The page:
Saskatchewan legislative assembly
Adobe stock / Kevin Daugherty

With the Canadian Securities Administrators’ (CSA) proposal to introduce binding dispute resolution authority overdue, the government in Saskatchewan has tabled legislation that would do just that.

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Earlier this month, the provincial government introduced a bill that aims to boost investor protection by sharply increasing the maximum penalty for securities violations from $100,000 to $1 million. It would also enhance regulatory enforcement powers and enable the designation of an independent dispute resolution service with binding authority to enforce its compensation recommendations.

The CSA has promised to publish a proposal that would give the Ombudsman for Banking Services Investments (OBSI) binding authority but has yet to follow through on the pledge.

Now, Saskatchewan is proposing legislative amendments that would enable the Financial Consumer Affairs Authority (FCAA) to designate an independent dispute resolution service that has the power to make orders that are binding on the parties to the complaint — including orders for compensation and that require revising practices or correcting information.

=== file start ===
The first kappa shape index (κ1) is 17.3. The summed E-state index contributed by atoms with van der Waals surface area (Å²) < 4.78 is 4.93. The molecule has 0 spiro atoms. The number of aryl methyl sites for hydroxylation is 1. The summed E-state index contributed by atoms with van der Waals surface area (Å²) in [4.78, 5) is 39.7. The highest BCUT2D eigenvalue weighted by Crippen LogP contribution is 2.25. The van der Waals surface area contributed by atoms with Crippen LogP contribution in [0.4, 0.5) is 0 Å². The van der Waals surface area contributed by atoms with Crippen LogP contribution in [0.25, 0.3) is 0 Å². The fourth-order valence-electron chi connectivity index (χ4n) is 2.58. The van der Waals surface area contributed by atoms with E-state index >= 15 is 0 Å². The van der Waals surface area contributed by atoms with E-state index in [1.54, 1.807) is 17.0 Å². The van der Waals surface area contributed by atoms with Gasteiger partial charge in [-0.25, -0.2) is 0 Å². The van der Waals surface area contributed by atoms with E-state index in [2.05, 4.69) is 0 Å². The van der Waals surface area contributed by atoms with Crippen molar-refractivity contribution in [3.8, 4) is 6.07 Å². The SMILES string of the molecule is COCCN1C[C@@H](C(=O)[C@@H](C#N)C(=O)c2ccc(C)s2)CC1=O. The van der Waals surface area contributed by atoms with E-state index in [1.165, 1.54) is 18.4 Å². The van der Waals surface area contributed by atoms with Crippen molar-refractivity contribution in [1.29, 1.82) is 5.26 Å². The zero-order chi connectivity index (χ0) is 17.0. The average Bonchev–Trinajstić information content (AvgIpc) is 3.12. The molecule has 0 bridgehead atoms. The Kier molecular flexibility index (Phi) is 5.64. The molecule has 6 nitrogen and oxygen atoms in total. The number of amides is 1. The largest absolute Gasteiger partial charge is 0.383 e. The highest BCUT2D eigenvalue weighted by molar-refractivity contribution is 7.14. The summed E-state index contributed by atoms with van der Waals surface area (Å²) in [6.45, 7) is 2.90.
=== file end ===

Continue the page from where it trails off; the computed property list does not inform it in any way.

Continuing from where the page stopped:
Under the proposed legislation, these binding orders could be enforced as a court decision, and while the orders are not subject to appeal, they may face judicial review.

Alongside the proposed changes to dispute resolution, the government said that boosting the maximum penalty for securities violations will create a more effective deterrent, and more closely align Saskatchewan’s regime with other Canadian jurisdictions.

The proposal would also enhance the FCAA’s enforcement capabilities, including giving it the power to order the removal of information that contravenes securities laws from a website or social media page.

“These proposed amendments will build on current investor protection measures, strengthen the power of dispute resolution services and enforcement powers of the provincial regulator, and increase penalties for bad actors,” said Bronwyn Eyre, Saskatchewan’s Justice Minister and Attorney General, in a release.